New York State Sen. Malcolm Smith (D)
New York State Senate/Reuters /Landov
Also arrested Tuesday: City Councilman Daniel Halloran, a Republican, and four other local politicians (also Republicans) from the New York metropolitan area, who stand accused of conspiring with Smith.
The New York Times writes that:
"Mr. Smith, according to the complaint, agreed with a cooperating witness and an undercover F.B.I. agent, who was masquerading as a wealthy real estate developer, to pay off leaders of Republican county committees in New York's five boroughs. The bribes were to be paid to obtain specific certificates authorizing him to run for mayor as a Republican even though he was a registered Democrat."
NPR's Joel Rose tells our Newscast Desk that "in a statement, U.S. Attorney Preet Bharara says Smith 'drew up the game plan,' while Halloran — the city councilman — 'quarterbacked' the effort to find party chairmen in the state who were open to receiving bribes."
According to New York's Daily News, Halloran was to allegedly receive $20,500 in exchange for supporting Smith's bid for the GOP nomination, while two other officials were to allegedly receive "$40,000 in bribes with a promise of $40,000 more."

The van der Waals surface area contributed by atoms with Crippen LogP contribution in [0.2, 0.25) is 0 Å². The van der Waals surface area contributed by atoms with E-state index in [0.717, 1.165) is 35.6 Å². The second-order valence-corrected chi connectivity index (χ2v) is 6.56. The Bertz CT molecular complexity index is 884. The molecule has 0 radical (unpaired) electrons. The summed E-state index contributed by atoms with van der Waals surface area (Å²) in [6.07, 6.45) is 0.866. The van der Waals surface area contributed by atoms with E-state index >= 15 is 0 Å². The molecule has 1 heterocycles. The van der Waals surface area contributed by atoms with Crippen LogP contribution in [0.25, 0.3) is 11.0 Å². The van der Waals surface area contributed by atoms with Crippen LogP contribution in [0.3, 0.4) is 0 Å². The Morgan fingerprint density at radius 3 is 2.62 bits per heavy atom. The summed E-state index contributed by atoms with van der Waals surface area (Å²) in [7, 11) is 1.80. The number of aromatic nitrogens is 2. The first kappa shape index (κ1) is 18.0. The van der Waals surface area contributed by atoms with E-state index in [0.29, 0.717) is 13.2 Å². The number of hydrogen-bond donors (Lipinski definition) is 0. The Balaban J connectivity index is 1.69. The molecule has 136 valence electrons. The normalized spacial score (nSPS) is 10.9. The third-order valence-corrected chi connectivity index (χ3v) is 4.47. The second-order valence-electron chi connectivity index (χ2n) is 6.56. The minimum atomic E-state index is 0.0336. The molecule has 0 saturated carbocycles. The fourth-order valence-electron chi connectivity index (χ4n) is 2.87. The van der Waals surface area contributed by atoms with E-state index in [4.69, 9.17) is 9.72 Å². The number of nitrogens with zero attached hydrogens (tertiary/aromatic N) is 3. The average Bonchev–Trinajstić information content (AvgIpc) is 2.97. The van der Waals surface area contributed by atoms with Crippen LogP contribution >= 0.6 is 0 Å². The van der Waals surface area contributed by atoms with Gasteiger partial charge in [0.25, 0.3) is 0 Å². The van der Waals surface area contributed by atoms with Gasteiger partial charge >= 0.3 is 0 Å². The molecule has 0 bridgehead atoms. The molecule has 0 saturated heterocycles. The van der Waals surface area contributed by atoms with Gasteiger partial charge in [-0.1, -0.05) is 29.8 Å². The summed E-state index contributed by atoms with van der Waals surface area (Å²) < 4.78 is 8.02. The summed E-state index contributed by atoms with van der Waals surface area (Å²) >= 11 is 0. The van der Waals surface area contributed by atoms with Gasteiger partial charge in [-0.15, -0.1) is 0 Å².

The state senator's lawyer, Gerald Shargel, tells the Times that Smith "is a dedicated and highly respected public servant and he steadfastly denies these charges."
The 56-year-old Smith, according to his official biography, first won election to the state senate in 2000. He was the state senate's president pro tempore when Democrats controlled the chamber in 2008-10. In recent years, though, he has often been at odds with his fellow Democrats.
Current Mayor Michael Bloomberg (I) is prevented from seeking a fourth term. City Council Speaker Christine Quinn is thought to be the leading contender for the Democratic nomination. The Republican frontrunner, according to the Daily News, is Joe Lhota. He was a deputy mayor during the administration of Republican Mayor Rudy Giuliani.